The author, Giselle Beaumont, likely a pseudonym, is described on Amazon as "an information systems graduate who works in Silicon Valley's tech industry and loves writing and drawing in her spare time. On the Edge of Daylight, which is her first published novel, features her own cover artwork and character illustrations. A Monterey Bay Area native, Giselle lives in San Francisco with her two cats, Shadow and Bailey."

From Fan Fiction to Published book

Author Giselle Beaumont
(source: Amazon)

Her book began as fan fiction on and Archive of Our Own by "whereismynovember" where it was first published on March 4th, 2017 and with encouragement from positive reviews was completed July 4th 2017. As of writing there are 225 almost exclusively positive reviews using descriptions such as "masterpiece," "beautifully written" and general reports of tears and crying.

By the author's own admission the novel owes more to the James Cameron film that it does to history. In her historical note on Tumbler ( she mentions that it "began as another re-watch of the 1997 film during my last semester of college (which) turned into something much bigger."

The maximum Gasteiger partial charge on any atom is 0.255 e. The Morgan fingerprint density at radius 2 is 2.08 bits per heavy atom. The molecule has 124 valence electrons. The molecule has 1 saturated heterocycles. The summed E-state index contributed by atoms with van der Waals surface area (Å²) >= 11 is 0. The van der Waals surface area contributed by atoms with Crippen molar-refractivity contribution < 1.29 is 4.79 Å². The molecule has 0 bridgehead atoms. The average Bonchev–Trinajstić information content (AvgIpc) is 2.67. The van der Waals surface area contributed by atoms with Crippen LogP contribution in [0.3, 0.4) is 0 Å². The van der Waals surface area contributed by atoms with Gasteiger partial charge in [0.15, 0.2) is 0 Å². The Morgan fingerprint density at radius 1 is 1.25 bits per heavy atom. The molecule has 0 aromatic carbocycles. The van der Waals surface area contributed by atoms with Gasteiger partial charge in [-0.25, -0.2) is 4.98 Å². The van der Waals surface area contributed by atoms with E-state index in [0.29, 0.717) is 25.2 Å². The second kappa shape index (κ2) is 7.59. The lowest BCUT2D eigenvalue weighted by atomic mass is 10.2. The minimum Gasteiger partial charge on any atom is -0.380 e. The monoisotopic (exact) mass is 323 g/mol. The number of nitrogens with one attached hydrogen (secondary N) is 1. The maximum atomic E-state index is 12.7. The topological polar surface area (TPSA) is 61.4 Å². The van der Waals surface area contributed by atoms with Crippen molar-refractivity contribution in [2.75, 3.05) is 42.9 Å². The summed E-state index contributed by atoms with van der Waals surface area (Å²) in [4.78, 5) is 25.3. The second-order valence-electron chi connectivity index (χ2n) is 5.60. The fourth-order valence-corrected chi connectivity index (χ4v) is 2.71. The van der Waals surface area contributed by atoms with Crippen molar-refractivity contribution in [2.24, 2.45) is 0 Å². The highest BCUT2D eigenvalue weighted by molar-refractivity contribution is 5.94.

The book pulls much from this website ( In response to a reviewer by the name of Sam Fraser on who recommends this website the author responds, in the chapter notes:

"Thank you, that website is extremely helpful! So many fascinating details about Murdoch's life and his actions aboard the Titanic and the mystery behind his death. I'd had no idea one of his first voyages was to San Francisco too, my hometown (and Esther's!), which is very interesting to hear and will make for a great plot point later on. I will definitely be using the site for research as I continue to write. Thanks again!..."

"That's unbelievable that Lord and Murdoch met years beforehand. Such a bizarre coincidence! I'll be diving deeper into Murdoch's past travels in the next chapter, I was reading that site you mentioned earlier and it's crazy to think how many countries Murdoch visited around the world...